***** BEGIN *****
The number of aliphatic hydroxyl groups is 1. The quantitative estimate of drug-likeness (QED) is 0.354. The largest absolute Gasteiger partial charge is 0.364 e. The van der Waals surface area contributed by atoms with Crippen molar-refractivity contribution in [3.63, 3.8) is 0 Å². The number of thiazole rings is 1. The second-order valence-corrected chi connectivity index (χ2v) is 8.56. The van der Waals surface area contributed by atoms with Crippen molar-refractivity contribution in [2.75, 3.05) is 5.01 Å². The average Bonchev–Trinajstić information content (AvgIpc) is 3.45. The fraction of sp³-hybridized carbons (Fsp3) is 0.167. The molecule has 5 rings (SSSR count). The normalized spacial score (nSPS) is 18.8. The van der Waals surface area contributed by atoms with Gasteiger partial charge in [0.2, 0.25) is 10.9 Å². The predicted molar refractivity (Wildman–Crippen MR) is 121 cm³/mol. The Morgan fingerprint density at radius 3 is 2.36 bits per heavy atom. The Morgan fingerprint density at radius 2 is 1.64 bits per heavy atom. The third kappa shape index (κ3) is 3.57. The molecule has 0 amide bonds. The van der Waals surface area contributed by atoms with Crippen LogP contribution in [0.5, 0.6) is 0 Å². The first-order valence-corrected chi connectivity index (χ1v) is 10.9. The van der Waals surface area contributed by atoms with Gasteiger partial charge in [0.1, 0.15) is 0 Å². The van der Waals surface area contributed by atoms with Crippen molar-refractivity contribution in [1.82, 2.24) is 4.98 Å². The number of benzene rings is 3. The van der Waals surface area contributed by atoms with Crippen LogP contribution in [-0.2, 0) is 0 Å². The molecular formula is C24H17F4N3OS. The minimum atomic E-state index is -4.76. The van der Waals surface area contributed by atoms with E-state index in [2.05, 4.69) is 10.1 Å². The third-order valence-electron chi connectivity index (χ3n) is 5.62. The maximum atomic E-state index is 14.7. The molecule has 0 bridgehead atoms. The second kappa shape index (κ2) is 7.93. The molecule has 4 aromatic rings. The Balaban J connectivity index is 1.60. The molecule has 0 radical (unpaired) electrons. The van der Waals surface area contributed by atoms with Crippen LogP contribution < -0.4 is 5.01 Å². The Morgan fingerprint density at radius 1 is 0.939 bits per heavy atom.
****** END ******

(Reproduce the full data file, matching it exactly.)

The number of aliphatic hydroxyl groups is 1. The quantitative estimate of drug-likeness (QED) is 0.354. The largest absolute Gasteiger partial charge is 0.364 e. The van der Waals surface area contributed by atoms with Crippen molar-refractivity contribution in [3.63, 3.8) is 0 Å². The number of thiazole rings is 1. The second-order valence-corrected chi connectivity index (χ2v) is 8.56. The van der Waals surface area contributed by atoms with Crippen molar-refractivity contribution in [2.75, 3.05) is 5.01 Å². The average Bonchev–Trinajstić information content (AvgIpc) is 3.45. The fraction of sp³-hybridized carbons (Fsp3) is 0.167. The molecule has 5 rings (SSSR count). The normalized spacial score (nSPS) is 18.8. The van der Waals surface area contributed by atoms with Gasteiger partial charge in [0.2, 0.25) is 10.9 Å². The predicted molar refractivity (Wildman–Crippen MR) is 121 cm³/mol. The Morgan fingerprint density at radius 3 is 2.36 bits per heavy atom. The Morgan fingerprint density at radius 2 is 1.64 bits per heavy atom. The third kappa shape index (κ3) is 3.57. The molecule has 0 amide bonds. The van der Waals surface area contributed by atoms with Crippen LogP contribution in [0.5, 0.6) is 0 Å². The first-order valence-corrected chi connectivity index (χ1v) is 10.9. The van der Waals surface area contributed by atoms with Gasteiger partial charge in [0.1, 0.15) is 0 Å². The van der Waals surface area contributed by atoms with Crippen molar-refractivity contribution in [1.82, 2.24) is 4.98 Å². The number of benzene rings is 3. The van der Waals surface area contributed by atoms with Crippen LogP contribution in [-0.2, 0) is 0 Å². The molecular formula is C24H17F4N3OS. The minimum atomic E-state index is -4.76. The van der Waals surface area contributed by atoms with E-state index in [2.05, 4.69) is 10.1 Å². The third-order valence-electron chi connectivity index (χ3n) is 5.62. The maximum atomic E-state index is 14.7. The molecule has 0 bridgehead atoms. The second kappa shape index (κ2) is 7.93. The molecule has 4 aromatic rings. The Balaban J connectivity index is 1.60. The molecule has 0 radical (unpaired) electrons. The van der Waals surface area contributed by atoms with Crippen LogP contribution < -0.4 is 5.01 Å². The Morgan fingerprint density at radius 1 is 0.939 bits per heavy atom.